Disclaimer: I’m not an analyst. So keep in mind that these tips are from my point of view based on what I’ve learned from working with analysts. But every analyst is different and will have their own preferences on how they prefer to work with vendors. So get to know the analyst as best you can before requesting a briefing and don’t assume anything.
Building personal relationships with analysts not only facilitates awareness and coverage for your company, but analysts also represent potential advocates who know what the market’s doing, who’s buying, and how your company’s brand fits into the overall equation. These influencers not only provide coverage and ensure inclusion in the purchasing conversation, but also competitive intelligence and market insights. For all these reasons, it makes sense to develop relationships with them.
Most analysts will be open to scheduling a formal briefing and/or seeing a demo of your HR technology product, but since they’re constantly barraged with requests, breaking through the noise and booking time requires a mix of high tech and high touch (and patience). Most larger analysts firms have formal vendor briefing policies outlined on their websites. Study them. HRmarketer Research also provides detailed profiles and briefing policies for hundreds of analysts.
Do Your Homework
Before you do anything, familiarize yourself with the analyst. Read their bio, understand their briefing policies, know their coverage areas and read some of their work. Most analysts are on social. Follow them, and if they tweet (most do) take the time to read their tweets (topics they engage with, content they share). When you speak with the analyst, it is nice if you can reference something about them — such as a report you read or their recent research.
Analysts are always researching, and seeking ideas for new reports, or technologies and case studies that might influence or inform current projects. And they’re always seeking people and companies that their clients might benefit from knowing (and vice versa). Personalize your initial pitch for a briefing, and not only clearly say why the analysts should be interested in your company/product, but also what’s in it for them. The answer should never be marketing messaging, but rather, selling a story that positions your company into the bigger HR picture, speaking to end users or focused on broader trends or industry issues instead of functions or features. In other words, leave the marketing hyperbole at home. It also helps to share a case study with client objectives and measurable results.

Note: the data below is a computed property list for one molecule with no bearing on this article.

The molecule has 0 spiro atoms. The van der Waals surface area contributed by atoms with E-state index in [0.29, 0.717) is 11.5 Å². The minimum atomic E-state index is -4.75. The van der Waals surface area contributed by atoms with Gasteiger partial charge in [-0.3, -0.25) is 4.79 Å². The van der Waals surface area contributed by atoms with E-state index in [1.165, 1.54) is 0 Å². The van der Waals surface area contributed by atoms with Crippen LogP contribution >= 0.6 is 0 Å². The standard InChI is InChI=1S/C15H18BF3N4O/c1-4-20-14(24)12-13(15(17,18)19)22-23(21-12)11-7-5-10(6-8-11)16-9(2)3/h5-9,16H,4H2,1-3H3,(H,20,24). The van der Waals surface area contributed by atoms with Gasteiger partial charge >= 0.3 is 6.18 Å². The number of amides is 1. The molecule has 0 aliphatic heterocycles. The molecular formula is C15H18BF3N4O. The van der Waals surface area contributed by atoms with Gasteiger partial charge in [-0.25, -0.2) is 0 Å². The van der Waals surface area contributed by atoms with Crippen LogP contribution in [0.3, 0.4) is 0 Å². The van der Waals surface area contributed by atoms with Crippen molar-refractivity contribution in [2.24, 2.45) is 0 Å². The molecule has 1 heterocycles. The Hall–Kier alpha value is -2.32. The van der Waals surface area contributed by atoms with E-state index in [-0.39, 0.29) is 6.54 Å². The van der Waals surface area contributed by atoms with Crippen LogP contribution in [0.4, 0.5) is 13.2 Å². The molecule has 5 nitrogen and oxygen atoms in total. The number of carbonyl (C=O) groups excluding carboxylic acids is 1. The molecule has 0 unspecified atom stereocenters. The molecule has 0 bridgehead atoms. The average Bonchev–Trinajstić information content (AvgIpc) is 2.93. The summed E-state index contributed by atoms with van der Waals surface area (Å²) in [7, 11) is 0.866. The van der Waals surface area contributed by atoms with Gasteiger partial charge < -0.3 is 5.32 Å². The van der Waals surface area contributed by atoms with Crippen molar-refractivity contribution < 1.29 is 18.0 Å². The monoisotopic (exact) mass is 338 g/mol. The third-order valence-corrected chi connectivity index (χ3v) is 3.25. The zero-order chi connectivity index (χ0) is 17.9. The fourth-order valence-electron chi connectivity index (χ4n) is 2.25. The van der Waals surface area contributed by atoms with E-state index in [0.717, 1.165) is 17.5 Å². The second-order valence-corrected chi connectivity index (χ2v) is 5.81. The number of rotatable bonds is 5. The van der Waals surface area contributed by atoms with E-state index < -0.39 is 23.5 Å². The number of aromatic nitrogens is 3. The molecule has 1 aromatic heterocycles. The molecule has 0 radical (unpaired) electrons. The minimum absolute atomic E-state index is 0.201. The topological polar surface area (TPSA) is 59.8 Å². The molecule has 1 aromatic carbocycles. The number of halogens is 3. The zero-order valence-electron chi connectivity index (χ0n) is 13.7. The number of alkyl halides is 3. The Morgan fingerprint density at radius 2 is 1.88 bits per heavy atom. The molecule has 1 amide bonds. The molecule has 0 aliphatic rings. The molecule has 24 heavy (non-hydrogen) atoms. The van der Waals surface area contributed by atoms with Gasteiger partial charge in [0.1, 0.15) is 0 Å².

Note: if you are wanting to schedule briefings at major industry conferences — like the HR Technology® Conference — the time to do so is months in advance. Waiting until September for an October conference is way too late.
Send your deck to the analyst a day or two prior to the briefing. If an analyst hasn’t met you before, provide them with a one-pager about your company — headquarter location, year founded, number of employees, key executives, investors, financing, revenue, and the names of a few key customers.
Most briefings are between 30 minutes and one hour in length. Analysts often book back-to-back briefings — especially at conferences — so don’t expect to go over and be respectful of analysts’ time. Here are some other tips. They sound obvious but they are really important:
- Keep your deck to a manageable length — nobody wants to sit through your 30-slide, death-by-PowerPoint presentation.
- Be honest and don’t exaggerate.
- Rehearse your messaging; know your priorities and the key points you want to convey.
- Be prepared to have an interactive conversation.
- Be upfront about your product’s limitations and where your product/technology may need improvement.
- Be clear about your business model and where your product/technology fits into the larger marketplace.
- Do not exaggerate or be promotional (e.g., “there is nothing else like our product in the market”).
- Don’t dominate the conversation.
- Don’t bad-mouth the competition.
- Remember, the analyst has heard briefing after briefing after briefing. Your job is to be engaging and memorable. A great way to do so is if you can provide the analyst with new marketplace information.
Here are some additional resources you might find useful as you prepare for your analyst briefings:
And of course, get a license to HRmarketer Research which has detailed profiles for hundreds of industry analysts including their bios, contact information, vendor briefing policies, research reports (if publicly available), blog and social media details.
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